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  • Die Satellitenrakete 1952

    Paper ID



    • Helmut Hoepner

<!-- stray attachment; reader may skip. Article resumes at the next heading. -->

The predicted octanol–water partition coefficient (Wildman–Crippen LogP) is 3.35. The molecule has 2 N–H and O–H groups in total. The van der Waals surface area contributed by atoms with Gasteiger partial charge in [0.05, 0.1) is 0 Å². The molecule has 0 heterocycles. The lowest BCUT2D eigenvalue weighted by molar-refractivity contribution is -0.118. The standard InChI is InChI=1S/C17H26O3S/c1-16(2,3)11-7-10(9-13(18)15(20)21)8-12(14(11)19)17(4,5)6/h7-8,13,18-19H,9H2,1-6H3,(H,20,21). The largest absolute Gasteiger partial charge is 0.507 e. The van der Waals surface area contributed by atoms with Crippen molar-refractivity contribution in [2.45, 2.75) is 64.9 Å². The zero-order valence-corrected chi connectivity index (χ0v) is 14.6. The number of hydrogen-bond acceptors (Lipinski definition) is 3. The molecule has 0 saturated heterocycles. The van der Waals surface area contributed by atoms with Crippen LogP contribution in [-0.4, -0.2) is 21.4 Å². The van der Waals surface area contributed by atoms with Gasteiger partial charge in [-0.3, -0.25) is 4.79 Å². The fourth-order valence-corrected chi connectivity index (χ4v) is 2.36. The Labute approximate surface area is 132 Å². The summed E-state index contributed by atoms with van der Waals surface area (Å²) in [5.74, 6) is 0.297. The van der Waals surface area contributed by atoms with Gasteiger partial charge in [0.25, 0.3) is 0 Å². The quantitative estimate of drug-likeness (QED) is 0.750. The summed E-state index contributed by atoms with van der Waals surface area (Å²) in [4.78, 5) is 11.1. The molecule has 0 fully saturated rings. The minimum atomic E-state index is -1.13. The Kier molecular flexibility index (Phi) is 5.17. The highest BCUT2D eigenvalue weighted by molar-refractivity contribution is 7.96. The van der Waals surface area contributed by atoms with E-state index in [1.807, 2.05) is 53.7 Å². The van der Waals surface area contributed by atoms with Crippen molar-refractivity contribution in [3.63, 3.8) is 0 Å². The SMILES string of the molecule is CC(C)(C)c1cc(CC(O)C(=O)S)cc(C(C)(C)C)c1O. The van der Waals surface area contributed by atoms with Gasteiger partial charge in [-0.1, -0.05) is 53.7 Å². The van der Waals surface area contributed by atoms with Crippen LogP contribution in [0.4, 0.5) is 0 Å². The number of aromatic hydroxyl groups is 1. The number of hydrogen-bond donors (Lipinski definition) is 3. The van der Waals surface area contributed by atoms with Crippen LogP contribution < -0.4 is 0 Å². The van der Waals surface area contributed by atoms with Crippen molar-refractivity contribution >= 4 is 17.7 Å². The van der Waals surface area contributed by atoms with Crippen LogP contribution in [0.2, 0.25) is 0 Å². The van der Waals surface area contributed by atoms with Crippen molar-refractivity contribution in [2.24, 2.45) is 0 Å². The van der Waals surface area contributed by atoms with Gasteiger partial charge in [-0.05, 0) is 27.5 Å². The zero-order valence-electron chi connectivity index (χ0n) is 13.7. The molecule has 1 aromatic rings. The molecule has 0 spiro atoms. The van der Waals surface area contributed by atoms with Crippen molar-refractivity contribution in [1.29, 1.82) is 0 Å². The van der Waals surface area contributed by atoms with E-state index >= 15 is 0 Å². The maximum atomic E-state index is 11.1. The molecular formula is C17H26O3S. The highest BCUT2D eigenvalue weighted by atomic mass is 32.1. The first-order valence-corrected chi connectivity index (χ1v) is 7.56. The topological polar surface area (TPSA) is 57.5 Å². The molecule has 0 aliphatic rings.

After the design of the Satellite Rocket 51 other projects have been developed by other engineers which show that the design of the SR 51 was a suitable project for its purpose and mature for advanced development. The project SR 52 treats details which up till now were neglected in the SR 51 and all other designs, which however are vitally important for a successful satellite program. There are, mainly, the requirements for safety in takeoff. The SR 52 shows the following major characteristics! 1. Takeoff safety through guided acceleration - on a catapult platform in a launching tower * until an aerodynamically stable state of flight is reached (velocity v= 200 km/h at an altitude h= 200 m). 2. Takeoff safety through the possibility of terminating unsatisfactory launching (continued control from ground installation during the launching period) up to v= 200 km/h at h= 200 m. 5. Takeoff safety through the possibility of performing optionally frequent firing and static power plant tests. Ascertaining and elimination of faults in operation. 4. Takeoff safety through the possibility of practically exercising the launching performance as often as desired and to train in launching (training program) up to v= 200 km/h at h= 200 m. 5. Takeoff safety through the possibility of detaching the last step IY (with crew, equipment and payload) during an unsatisfactory, launching up to v= 200 km/h at h= 200 m or at any other point in the ascent and landing this last step as a separate aircraft under its own power. 6. Reduction of weight and performance increase through fuelling the power plants during takeoff up to v= 200 km/h at h= 200 m from tanks installed in the catapult platform. 7. Favorable structural weight factors by proper use of possible variations open in this design, such as a) exterior mounting of power plants of the steps I, II and IV, thus simultaneous firing of the power plants of steps I & II and of steps III & IV, eventually also of steps II & III (reduction of the number of power plants required for the individual step!); b) installing the exterior power plants in an aerodynamically shaped ring (instead of in individual fins); c) designing the entire body of step I as a hanging fuel tank; d) using the wings of step IV for attaching the power plants of this step (wing-tip mount). 8. Design of the SR 52 (similar to the SR 51) for Monocoque construction with steel tubing for longitudinal and ring frame and using steel sheet planking; connections by spot welding. Power plant and tank attachments and mountings consisting of trusses made of steel tubing. Step IV in conventional airframe construction using heat resistant steel, if necessary with heat insulation layers at nose tip and leading edges. Catapult platform ring- shaped with subsonic profile (v = 200 km/h). ITlciX 9. Projected design of an artificial satellite to be constructed without any additional construction elements which would have to be carried as payload. 10. This artificial satellite as a unit can remain in its orbit for research purposes, or - as a whole - may be used for an expedition to the moon with landing and return to its former orbit. 11. Main data of the SR 52s Takeoff weight 915 tons No. of steps 4 Total length 35 m Largest Diameter (body) 8 m Mean diameter (ring) 14 m Empty Weight of step IV 8 t Wing span step IV 13 m Total fuel weight 745 t Height of launching tower 250 m Catapulted height 200 m Catapult breaking 50 m Catapulted velocity 200 km/sec Duration of one full orbit of the satellite 2 h Distance of orbit from the surface of the earth 1670 km.